Alberta carbon tax comparison to PST ‘stupid’: Calgary economist
Carbon tax and PST two completely different things, say economists
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Any comparison between the NDP’s carbon tax and a provincial sales tax is outright stupid, according to a Calgary economist.
As MLAs continue to debate the government’s proposed legislation that ups gasoline and natural gas prices, the Wildrose tends to liken the legislation to an incognito PST.
But University of Calgary economist Trevor Tombe disagrees with the Wildrose’s assertion. He said there’s much more to the carbon levy.
“People who are trying to compare it to a sales tax are trying to score political points rather than inform the public about the underlying economics involved,” Tombe said.
What connects the two is how much revenue both taxes will generate, according to Jack Mintz, president’s fellow at the School of Public Policy at the University of Calgary.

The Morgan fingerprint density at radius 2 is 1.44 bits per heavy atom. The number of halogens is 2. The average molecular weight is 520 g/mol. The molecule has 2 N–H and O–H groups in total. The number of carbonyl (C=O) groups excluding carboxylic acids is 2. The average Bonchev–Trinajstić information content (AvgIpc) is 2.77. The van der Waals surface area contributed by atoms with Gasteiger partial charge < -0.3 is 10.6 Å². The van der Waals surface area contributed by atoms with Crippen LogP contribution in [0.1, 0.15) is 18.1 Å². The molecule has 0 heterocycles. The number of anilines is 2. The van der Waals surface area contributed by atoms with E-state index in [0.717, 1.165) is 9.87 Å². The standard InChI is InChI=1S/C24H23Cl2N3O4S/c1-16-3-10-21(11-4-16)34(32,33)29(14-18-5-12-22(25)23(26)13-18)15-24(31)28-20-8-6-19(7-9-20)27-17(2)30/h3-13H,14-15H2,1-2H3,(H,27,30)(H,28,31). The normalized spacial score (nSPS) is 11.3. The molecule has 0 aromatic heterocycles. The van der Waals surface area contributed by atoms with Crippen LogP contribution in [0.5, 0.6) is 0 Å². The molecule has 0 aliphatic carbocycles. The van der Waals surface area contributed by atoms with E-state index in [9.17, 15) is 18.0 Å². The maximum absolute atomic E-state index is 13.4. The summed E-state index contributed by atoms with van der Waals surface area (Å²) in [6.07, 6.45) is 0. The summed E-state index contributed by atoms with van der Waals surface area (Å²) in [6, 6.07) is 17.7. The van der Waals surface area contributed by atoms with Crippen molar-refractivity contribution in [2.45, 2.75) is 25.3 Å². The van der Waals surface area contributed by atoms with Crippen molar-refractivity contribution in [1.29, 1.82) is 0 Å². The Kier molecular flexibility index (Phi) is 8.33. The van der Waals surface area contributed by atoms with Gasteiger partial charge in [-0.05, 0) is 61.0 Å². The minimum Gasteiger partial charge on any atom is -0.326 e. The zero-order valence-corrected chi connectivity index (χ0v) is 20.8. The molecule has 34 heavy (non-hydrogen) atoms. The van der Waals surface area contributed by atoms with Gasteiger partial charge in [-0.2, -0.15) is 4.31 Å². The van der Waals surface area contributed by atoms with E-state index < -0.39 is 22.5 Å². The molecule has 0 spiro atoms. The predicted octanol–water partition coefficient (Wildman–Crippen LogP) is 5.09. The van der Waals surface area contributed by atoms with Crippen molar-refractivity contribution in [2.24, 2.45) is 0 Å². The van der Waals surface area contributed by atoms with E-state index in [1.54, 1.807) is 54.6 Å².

He said both a 3 per cent HST and the NDP’s carbon levy would increase government revenue by about $3 billion, respectively.
But an HST and carbon tax widely differ in how they’re applied, Tombe added.
He said an HST applies to almost all goods at an even rate, whereas the carbon tax only applies to products that require carbon to make. Such products will change in price in accordance to the intensity of carbon associated with them.
For example, goods like clothing will likely see their prices increase, but by about less than 1 - 2 per cent, Tombe said.
Where the real economic benefit can be found, though, is by using the carbon tax and a potential HST to reduce income and corporate taxes.
“By doing that, you’d yield significant gains overall,” Tombe said.